Homeowners and renters continue to be impacted by the coronavirus pandemic, as the economy has not yet fully recovered. On Thursday, August 27, the Federal Housing Finance Agency (FHFA) and Department of Housing and Urban Development (HUD) announced that Fannie Mae and Freddie Mac have extended the moratoriums on single-family foreclosures until December 31. The moratoriums cover some evictions as well. Previously, these moratoriums were set to expire on August 31.
The third extension of the moratorium was issued independent of the CARES Act passed by Congress in March. This legislation provided a 60-day moratorium on foreclosures and evictions on properties financed by federally backed mortgages. The FHFA requires direct mortgage servicers to halt all new foreclosure actions and suspend those in process. This is intended to help homeowners who have faced financial hardship due to the COVID-19 pandemic.
How Will Homeowners Be Affected?
According to FHFA director Mark Calabria, the move protects close to 28 million homeowners. Designed to keep borrowers in their homes during this difficult time, the moratorium extension provides benefits such as:
- Relief for about 28 million renters left out of federally mandated relief options.
- Homeowners struggling to pay their mortgage or facing possible foreclosure may have options to obtain assistance during the national emergency.
- Homeowners with a Federal Housing Administration (FHA) insured mortgage can request an extension of forbearance for up to a year.
- Waiving of penalties and late fees for delayed mortgage payments.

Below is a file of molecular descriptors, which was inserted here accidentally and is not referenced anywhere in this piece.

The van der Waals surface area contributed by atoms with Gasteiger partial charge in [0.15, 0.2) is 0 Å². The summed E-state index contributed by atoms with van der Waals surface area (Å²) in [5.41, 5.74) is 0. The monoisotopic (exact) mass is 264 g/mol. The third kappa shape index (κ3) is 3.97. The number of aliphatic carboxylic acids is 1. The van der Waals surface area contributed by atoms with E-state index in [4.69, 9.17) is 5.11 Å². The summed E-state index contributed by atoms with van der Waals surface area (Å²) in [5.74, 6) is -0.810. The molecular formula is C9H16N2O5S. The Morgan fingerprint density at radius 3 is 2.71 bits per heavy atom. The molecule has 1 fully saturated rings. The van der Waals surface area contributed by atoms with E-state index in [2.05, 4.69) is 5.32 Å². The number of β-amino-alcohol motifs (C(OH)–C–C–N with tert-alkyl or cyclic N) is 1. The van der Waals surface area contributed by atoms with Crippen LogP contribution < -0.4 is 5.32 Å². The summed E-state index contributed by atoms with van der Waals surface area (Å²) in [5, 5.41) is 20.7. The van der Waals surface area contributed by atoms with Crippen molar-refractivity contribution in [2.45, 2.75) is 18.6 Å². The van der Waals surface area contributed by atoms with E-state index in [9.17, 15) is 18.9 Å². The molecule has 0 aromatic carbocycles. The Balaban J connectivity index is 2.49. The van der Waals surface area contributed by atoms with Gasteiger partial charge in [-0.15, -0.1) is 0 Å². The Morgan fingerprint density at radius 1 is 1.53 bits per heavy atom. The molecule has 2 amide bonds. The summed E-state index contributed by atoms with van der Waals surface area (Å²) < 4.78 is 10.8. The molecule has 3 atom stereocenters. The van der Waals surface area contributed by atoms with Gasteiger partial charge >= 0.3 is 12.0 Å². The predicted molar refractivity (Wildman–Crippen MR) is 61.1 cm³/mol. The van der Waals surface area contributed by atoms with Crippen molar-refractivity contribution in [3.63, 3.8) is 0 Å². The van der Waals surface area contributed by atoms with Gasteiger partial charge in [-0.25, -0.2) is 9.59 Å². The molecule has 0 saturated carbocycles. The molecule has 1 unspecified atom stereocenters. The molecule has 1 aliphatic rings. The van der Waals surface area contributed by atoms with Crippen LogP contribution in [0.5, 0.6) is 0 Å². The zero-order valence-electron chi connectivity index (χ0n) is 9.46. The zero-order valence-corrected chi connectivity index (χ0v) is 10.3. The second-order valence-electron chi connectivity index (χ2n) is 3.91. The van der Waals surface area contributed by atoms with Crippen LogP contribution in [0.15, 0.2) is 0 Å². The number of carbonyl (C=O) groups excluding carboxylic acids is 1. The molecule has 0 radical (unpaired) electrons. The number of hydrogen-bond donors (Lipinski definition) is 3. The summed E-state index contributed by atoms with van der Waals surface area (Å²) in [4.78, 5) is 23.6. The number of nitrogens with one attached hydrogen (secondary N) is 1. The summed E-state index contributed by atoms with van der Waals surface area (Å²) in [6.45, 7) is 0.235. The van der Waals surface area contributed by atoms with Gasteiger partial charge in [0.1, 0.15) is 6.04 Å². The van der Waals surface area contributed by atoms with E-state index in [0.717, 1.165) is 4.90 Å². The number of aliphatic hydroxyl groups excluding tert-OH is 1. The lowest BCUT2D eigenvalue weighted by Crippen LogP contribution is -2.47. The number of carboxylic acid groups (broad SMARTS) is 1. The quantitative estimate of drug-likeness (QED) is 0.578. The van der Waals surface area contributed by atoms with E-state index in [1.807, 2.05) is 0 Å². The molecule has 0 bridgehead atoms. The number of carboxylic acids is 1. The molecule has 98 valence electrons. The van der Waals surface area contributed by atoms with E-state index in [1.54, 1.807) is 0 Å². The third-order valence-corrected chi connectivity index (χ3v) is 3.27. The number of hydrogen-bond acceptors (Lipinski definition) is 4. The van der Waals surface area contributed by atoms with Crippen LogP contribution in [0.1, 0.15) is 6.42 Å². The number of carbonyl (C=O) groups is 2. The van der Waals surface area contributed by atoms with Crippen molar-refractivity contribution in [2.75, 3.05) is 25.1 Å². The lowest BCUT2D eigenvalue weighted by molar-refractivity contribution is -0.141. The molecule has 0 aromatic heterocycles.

- Lump sum payments will not be required when the forbearance period ends.
- A qualified principal residents indebtedness exclusion, for up to $2 million (for married couples), of forgiven debt. This tax break is temporary unless Congress renews it.
However, the moratorium doesn’t apply to homeowners with private mortgages; separate moratoriums may apply to borrowers working with private lenders.
Does It Do Enough?
Housing advocates insist Americans need more relief than the extension provides. For example, the National Housing Conference has called on lawmakers to extend relief to up to 40 million renters at risk of being evicted. A letter to Congress submitted by 31 housing organizations requested protections for property owners and renters in the next stimulus package. According to the letter, COVID-19-impacted renters owe an estimated $25 billion in back rent and up to $70 billion by year’s end, potentially putting tens of millions at risk of eviction and financial ruin.
In July, foreclosure filings were down 83% from a year ago, according to ATTOM Data Solutions, but with economic fears and more people losing their jobs, some experts predict the numbers to rise in 2021. The current stalemate in Washington over the next relief package doesn’t help. House Democrats passed the $3 trillion HEROES Act in May. It would provide $175 billion in rent and mortgage assistance, while Senate Republicans have introduced their own stimulus proposal, which includes several smaller bills.
Nonetheless, the moratoriums on evictions and foreclosures are much needed. The results of a Mortgage Bankers Association survey in August led the organization to estimate 3.6 million homeowners are receiving forbearance and identify a spike in delinquencies for mortgage loans on one- to four-unit residential properties.
Contact OakTree Law for Mortgage Help
If you’re facing financial difficulties, foreclosure, or bankruptcy, the Los Angeles and Orange County bankruptcy attorneys at OakTree Law can help. Our law firm is open during the coronavirus pandemic to assist clients, conducting consultations by phone and filing cases with the courts. To request a free evaluation, contact us online or call 562-219-2979 today!